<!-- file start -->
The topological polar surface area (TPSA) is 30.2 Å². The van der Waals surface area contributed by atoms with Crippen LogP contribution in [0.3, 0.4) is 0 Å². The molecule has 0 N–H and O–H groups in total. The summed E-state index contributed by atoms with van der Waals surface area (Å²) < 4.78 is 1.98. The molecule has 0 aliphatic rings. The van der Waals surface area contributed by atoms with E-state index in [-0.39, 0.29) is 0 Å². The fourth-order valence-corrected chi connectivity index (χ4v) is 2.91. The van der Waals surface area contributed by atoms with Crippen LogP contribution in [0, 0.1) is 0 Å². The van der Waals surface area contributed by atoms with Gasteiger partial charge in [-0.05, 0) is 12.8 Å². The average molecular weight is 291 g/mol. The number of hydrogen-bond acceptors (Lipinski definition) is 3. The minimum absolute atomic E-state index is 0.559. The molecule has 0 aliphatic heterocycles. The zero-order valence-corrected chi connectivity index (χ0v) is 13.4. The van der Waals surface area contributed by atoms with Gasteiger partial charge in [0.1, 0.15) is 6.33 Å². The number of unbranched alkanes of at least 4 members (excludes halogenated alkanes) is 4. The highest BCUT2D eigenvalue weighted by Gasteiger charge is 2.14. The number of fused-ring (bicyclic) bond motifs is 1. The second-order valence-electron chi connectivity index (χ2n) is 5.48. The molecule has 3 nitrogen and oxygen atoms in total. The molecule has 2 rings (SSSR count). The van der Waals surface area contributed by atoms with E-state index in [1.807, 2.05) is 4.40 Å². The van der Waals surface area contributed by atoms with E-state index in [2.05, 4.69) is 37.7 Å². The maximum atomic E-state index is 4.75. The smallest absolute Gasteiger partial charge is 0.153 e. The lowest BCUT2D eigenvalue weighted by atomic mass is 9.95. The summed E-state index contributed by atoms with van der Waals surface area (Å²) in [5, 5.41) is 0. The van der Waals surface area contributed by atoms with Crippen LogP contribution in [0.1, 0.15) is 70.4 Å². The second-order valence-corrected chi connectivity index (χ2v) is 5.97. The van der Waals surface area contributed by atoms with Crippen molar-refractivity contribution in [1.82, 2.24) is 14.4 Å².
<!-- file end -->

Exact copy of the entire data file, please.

The topological polar surface area (TPSA) is 30.2 Å². The van der Waals surface area contributed by atoms with Crippen LogP contribution in [0.3, 0.4) is 0 Å². The molecule has 0 N–H and O–H groups in total. The summed E-state index contributed by atoms with van der Waals surface area (Å²) < 4.78 is 1.98. The molecule has 0 aliphatic rings. The van der Waals surface area contributed by atoms with E-state index in [-0.39, 0.29) is 0 Å². The fourth-order valence-corrected chi connectivity index (χ4v) is 2.91. The van der Waals surface area contributed by atoms with Crippen LogP contribution in [0, 0.1) is 0 Å². The van der Waals surface area contributed by atoms with Gasteiger partial charge in [-0.05, 0) is 12.8 Å². The average molecular weight is 291 g/mol. The number of hydrogen-bond acceptors (Lipinski definition) is 3. The minimum absolute atomic E-state index is 0.559. The molecule has 0 aliphatic heterocycles. The zero-order valence-corrected chi connectivity index (χ0v) is 13.4. The van der Waals surface area contributed by atoms with Gasteiger partial charge in [0.1, 0.15) is 6.33 Å². The number of unbranched alkanes of at least 4 members (excludes halogenated alkanes) is 4. The highest BCUT2D eigenvalue weighted by Gasteiger charge is 2.14. The number of fused-ring (bicyclic) bond motifs is 1. The second-order valence-electron chi connectivity index (χ2n) is 5.48. The molecule has 3 nitrogen and oxygen atoms in total. The molecule has 2 rings (SSSR count). The van der Waals surface area contributed by atoms with E-state index in [1.807, 2.05) is 4.40 Å². The van der Waals surface area contributed by atoms with E-state index in [2.05, 4.69) is 37.7 Å². The maximum atomic E-state index is 4.75. The smallest absolute Gasteiger partial charge is 0.153 e. The lowest BCUT2D eigenvalue weighted by atomic mass is 9.95. The summed E-state index contributed by atoms with van der Waals surface area (Å²) in [5, 5.41) is 0. The van der Waals surface area contributed by atoms with Crippen LogP contribution in [0.1, 0.15) is 70.4 Å². The second-order valence-corrected chi connectivity index (χ2v) is 5.97. The van der Waals surface area contributed by atoms with Crippen molar-refractivity contribution in [1.82, 2.24) is 14.4 Å².